Fifthgen said...

I think we grapple to put "testimony," an inherently abstract concept, into words. It is a lot like "knowing," and "believing," and "feeling," but is precisely none of those things, really. Without getting totally mystical here, it is spiritual enlightenment which alters the way were perceive the world (and beyond, I guess). I think Pascal said something like, "The heart has ways of knowing that reason cannot know." I understand that to mean that spiritual "knowledge" and intellectual knowledge are two different animals. We use the vocabulary of intellectual knowledge because we just don't have a very good vocabulary for spiritual knowledge.

Anonymous said...

The kids, much like many of the adults who take the microphone on fast sunday, are merely reciting platitudes and shibboleths learned from conditioning. Nothing much more complicated than that.

Rubymainia said...

Who is anonymous?

Anonymous said...

Rubymania, you ask too many questions.

The Gooch Goddess said...

I just have to say I am completely against children bearing their testimonies, unless they walk their little selves up to the front because they want to and say what they want to say, without being coached. It may be something they feel at the time, but I think mommy and daddy's approval may have a lot to do with it as well.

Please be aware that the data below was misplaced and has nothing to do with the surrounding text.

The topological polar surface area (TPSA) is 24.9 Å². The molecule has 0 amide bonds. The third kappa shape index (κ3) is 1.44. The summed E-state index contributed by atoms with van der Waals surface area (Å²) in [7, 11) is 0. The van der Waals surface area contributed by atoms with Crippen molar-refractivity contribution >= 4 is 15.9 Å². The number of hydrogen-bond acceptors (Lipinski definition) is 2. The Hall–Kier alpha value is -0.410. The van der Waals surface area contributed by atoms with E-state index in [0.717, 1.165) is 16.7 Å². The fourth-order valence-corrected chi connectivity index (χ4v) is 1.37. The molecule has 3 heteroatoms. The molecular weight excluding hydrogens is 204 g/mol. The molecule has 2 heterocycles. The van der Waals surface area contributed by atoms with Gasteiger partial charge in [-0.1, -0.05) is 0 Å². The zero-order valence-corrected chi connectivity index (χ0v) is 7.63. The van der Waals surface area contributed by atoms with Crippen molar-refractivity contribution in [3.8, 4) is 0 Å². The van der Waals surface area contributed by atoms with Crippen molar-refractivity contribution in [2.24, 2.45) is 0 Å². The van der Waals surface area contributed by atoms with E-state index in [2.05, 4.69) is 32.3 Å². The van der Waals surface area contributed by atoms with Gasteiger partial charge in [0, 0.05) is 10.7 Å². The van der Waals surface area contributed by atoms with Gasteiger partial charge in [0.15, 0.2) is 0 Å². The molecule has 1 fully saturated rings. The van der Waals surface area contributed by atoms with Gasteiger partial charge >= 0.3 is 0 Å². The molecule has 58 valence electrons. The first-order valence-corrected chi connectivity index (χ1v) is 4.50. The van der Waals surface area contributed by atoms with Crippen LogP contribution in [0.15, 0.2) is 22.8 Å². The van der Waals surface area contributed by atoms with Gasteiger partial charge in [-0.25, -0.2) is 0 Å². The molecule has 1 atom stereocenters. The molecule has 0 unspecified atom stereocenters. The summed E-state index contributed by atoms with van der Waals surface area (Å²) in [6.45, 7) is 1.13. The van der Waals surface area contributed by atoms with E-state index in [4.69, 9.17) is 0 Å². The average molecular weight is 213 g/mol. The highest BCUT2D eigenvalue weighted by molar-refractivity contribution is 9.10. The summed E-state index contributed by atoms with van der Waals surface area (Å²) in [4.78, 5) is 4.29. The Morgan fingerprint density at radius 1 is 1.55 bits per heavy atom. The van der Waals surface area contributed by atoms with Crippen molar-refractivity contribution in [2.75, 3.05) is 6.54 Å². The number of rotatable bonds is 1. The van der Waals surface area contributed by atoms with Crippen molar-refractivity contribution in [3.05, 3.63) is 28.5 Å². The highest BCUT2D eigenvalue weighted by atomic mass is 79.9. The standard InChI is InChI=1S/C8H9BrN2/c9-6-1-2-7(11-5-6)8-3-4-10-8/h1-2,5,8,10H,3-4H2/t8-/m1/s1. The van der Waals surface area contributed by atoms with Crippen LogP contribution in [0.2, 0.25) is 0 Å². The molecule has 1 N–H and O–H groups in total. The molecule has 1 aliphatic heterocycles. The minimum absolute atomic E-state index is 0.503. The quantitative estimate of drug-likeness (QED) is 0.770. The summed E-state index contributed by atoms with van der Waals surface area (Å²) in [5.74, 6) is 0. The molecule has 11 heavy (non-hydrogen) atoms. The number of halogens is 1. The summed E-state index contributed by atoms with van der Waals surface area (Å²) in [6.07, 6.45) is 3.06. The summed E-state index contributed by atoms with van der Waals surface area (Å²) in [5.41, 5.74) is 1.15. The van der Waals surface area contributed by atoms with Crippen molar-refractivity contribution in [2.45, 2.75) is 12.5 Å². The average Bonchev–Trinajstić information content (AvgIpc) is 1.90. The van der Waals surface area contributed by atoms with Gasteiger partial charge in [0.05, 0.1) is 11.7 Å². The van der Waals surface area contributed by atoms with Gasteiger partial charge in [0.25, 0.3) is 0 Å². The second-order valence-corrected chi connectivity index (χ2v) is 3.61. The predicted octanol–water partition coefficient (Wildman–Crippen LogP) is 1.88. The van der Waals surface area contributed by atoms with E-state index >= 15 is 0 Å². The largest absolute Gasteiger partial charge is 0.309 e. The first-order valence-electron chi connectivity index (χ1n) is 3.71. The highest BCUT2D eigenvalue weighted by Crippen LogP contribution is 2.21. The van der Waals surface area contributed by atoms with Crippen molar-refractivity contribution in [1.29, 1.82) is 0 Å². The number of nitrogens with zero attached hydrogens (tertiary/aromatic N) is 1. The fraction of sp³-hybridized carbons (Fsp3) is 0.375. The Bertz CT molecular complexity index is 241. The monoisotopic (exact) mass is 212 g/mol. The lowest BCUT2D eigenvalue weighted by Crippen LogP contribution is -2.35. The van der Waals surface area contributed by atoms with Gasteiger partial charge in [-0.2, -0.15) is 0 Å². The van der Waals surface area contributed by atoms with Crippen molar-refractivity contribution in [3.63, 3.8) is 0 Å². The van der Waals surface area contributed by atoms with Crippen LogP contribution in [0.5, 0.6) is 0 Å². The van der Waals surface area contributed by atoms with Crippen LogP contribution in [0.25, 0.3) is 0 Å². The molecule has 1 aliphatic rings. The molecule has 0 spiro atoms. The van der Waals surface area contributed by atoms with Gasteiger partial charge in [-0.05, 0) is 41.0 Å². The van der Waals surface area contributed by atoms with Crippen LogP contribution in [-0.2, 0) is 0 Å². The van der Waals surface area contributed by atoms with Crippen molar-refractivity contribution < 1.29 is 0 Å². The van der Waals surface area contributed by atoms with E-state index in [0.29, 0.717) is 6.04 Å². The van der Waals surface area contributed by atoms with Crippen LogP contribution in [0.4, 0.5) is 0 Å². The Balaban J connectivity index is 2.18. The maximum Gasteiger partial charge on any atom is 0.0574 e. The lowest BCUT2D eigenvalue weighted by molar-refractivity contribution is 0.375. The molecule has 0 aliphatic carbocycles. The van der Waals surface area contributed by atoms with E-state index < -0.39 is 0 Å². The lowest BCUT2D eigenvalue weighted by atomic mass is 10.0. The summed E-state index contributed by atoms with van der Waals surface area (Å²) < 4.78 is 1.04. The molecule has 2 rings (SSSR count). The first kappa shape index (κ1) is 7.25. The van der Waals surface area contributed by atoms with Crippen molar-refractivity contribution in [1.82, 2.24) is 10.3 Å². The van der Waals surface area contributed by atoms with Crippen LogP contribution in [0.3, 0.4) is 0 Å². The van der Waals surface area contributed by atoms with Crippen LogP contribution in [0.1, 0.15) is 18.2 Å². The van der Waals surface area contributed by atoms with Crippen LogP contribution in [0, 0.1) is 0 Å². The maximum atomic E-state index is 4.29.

I agree with you however on what you feel may be what you know. If you didn't know what you were talking about, you wouldn't say much about that subject because you had no passion about it. Isn't passion a feeling! :) I know that when I am passionate about something I can't keep my mouth shut because I want to share it with everyone. I feel this way because I know what I feel. How was that?

Sanford Barrett said...

Gooch Goddess says

I just have to say I am completely against children bearing their testimonies, unless they walk their little selves up to the front because they want to and say what they want to say, without being coached.

The testimonies which keep me awake in fast and testimony meeting are the ones where you listen and say to yourself, wow, did I hear that right. The crazier the better as far I’m concerned. I get tired of hearing the same old same old. I want to hear about someone having lunch with one of the three Nephites or someone’s prayer to find a missing hamster being answered. And kids -- I like listening to them because they have a tough time sticking to the script. The say some pretty wacky stuff. But I agree that it’s cheating if a parent has to whisper what to say in their ears.